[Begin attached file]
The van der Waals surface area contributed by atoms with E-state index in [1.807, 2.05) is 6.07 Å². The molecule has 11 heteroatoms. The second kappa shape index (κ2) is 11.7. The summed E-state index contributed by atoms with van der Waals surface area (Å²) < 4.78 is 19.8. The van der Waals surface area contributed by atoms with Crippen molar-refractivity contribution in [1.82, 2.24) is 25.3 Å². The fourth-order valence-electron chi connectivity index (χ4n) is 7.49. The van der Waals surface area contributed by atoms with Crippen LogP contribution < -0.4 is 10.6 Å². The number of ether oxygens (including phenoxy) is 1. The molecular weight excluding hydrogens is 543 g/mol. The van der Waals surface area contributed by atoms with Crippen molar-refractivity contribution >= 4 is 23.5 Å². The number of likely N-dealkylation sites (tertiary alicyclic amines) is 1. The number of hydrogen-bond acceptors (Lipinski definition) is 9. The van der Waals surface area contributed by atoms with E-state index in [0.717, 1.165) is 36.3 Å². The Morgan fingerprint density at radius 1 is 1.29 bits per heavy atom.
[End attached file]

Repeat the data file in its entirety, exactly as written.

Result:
The van der Waals surface area contributed by atoms with E-state index in [1.807, 2.05) is 6.07 Å². The molecule has 11 heteroatoms. The second kappa shape index (κ2) is 11.7. The summed E-state index contributed by atoms with van der Waals surface area (Å²) < 4.78 is 19.8. The van der Waals surface area contributed by atoms with Crippen molar-refractivity contribution in [1.82, 2.24) is 25.3 Å². The fourth-order valence-electron chi connectivity index (χ4n) is 7.49. The van der Waals surface area contributed by atoms with Crippen LogP contribution < -0.4 is 10.6 Å². The number of ether oxygens (including phenoxy) is 1. The molecular weight excluding hydrogens is 543 g/mol. The van der Waals surface area contributed by atoms with Crippen molar-refractivity contribution >= 4 is 23.5 Å². The number of likely N-dealkylation sites (tertiary alicyclic amines) is 1. The number of hydrogen-bond acceptors (Lipinski definition) is 9. The van der Waals surface area contributed by atoms with E-state index in [0.717, 1.165) is 36.3 Å². The Morgan fingerprint density at radius 1 is 1.29 bits per heavy atom.